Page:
- I have both the floating (headlight in styrofoam) and the submersable type. The floater won't drain a battery as fast but both will drain a battery flat if used overnight. I suggest using an "extra" battery and not the ones that start the big motor or power the trolling motor. You can always hook it up at home and "time" it ... then you'll know how long you have to fish and all it will cost you is in re-charging the battery (and not a sore back/arms from hand cranking the big motor or paddling back to the dock). You could purchase a "jump-start" portable battery and hook the light up to can usually find them on sale for around $40 or so. I carry one in my truck in the event its battery dies (for whatever reason) and I usually take one out in the boat, too. I'm protected from battery failure and I can always boost someone else's low/dead battery without using up the juice from my boat battery (and leaving both of us stranded). I don't use "night lights" much, anymore, and I still prefer the two mantle Coleman (fuel) lantern to either one of the (electric) others.....but, actually, if I crappie fish at night - I use "blacklights" (hooked up to my "jumper" battery)....they draw minnows, light up my lines (& bobbers), and seem to work better than the others in clear water conditions. These are just some of the "options" you have - you'll have to consider "cost" & available "space" in the boat when you decide which one is right for you......cp


    The best months to fish for crappie is whatever month they spawn in ... in this area that's usually April. I fish for them from Mar - Nov (weather permitting) but they can be caught year-round.

    What to use- I prefer jigs ... but minnows, "bugs", and small "creek" crankbaits/spinners & such will catch them at times too. The "trick" to knowing "what to use, when" is knowing (or finding out) "how deep and where" they should be at that time - then selecting a bait that you can present to them. I use weedless jigheads with tubes most of the time, because I can cast/present this bait to them from 1ft of water to 20+ foot of water. If they're down in the trees I can use marabou jigs and vertical jig, or use a minnow deadline or under a cork.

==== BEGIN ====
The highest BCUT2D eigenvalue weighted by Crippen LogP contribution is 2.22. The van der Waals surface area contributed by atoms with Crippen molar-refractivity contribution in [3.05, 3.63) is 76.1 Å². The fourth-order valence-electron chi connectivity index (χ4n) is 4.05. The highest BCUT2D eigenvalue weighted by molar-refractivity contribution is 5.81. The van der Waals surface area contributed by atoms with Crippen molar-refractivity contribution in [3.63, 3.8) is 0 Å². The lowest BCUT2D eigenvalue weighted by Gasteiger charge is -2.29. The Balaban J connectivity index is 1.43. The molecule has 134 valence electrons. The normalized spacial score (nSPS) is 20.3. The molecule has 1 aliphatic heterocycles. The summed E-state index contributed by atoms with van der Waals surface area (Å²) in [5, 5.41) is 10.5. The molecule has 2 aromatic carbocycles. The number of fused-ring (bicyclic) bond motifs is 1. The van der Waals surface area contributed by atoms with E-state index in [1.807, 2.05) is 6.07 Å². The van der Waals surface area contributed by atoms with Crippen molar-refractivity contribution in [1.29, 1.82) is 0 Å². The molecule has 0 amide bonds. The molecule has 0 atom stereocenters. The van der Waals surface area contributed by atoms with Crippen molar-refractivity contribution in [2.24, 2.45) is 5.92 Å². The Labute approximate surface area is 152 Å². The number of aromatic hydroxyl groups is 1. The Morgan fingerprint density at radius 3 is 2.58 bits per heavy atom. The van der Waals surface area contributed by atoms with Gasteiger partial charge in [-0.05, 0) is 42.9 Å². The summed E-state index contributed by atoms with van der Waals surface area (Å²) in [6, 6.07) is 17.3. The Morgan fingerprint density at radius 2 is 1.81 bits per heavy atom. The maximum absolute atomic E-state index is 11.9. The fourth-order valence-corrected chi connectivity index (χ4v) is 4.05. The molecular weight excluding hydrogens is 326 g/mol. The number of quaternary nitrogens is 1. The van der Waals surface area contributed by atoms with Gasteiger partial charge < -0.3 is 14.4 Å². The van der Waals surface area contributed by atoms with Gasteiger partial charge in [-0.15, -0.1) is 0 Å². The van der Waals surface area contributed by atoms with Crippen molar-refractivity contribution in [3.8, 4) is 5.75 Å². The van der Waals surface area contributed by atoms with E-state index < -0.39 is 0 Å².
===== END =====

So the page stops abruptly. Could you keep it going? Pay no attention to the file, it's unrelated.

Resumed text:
Nobody knows where they'll be at any given time - without knowing the conditions of the waters at that time. I "expect" them to be out over creek channels in early Mar/Apr ... shallow cover in Apr/May ... creek channels & deep timber Jun/July/Aug ... and in the timber and deep brush Sep/Oct/Nov. --but I get fooled on occasion. Any tall tree that has fallen into the lake (blowdown/laydown/deadfall) is a good target most any time of year - especially if it stays put and the top of the tree extends out into deep water. Under docks is another great place (crappie like shade). Those docks over deep water (over 12ft) with brush under them are especially good. Again it depends on which bait you can get to them the easiest - as to which bait is best- never depend on just ONE bait ... always present a variety to them and let them tell you which one they want. ................cp


    I believe crappie will spawn IF they can & WHERE they can - depending on water temp and available spawning cover. They can & do spawn in 1ft of water to over 10ft of water. They WANT to spawn (survival of the species) and they can delay spawning for up to a month if conditions dictate. I've heard that if they cannot spawn they will absorb the eggs ... I don't know if this is true or not, but I do know that they will not ALL spawn at the same time and that the spawning "season" can last for many weeks. The different species of crappie prefer different water conditions (temp/clarity) and I've caught them on the spawning beds (in a couple of feet of water) when the air temps were in the 30's & 40's. IF the water is up a few feet into the shoreline trees and steady or falling slowly (and it's time for them to be starting to spawn) try this- find the biggest living trees or any old, dead tree with a few feet of water around their a minnow/bobber about 1.5ft deep right next to these trees (cover all "sides" of the tree)....I did this at Ky/Barkley Lakes many years back (they were flooded and the water was quite dirty and slowly falling)....many people were turning around in the Marina parking lots and going back home - my partners & I caught 10-15 slabs (1.5lb-2.5lb) each day, by simply targeting these flooded trees. The crappie were "holding" on these trees and backing off as the water level dropped .... now, tell me THAT doesn't prove they have the WILL to spawn regardless of the prevailing conditions - and whenever the conditions get "right" they'll jump in a pile & make babies. Crappie are prolific spawners, but conditions sometimes negate their attempts and you get a low count spawn or even a missing "year class"....but, unless this happens several years in a row, it doesn't seem to adversely affect the overall situation .... keep your spirits up and your bait in the water .......cp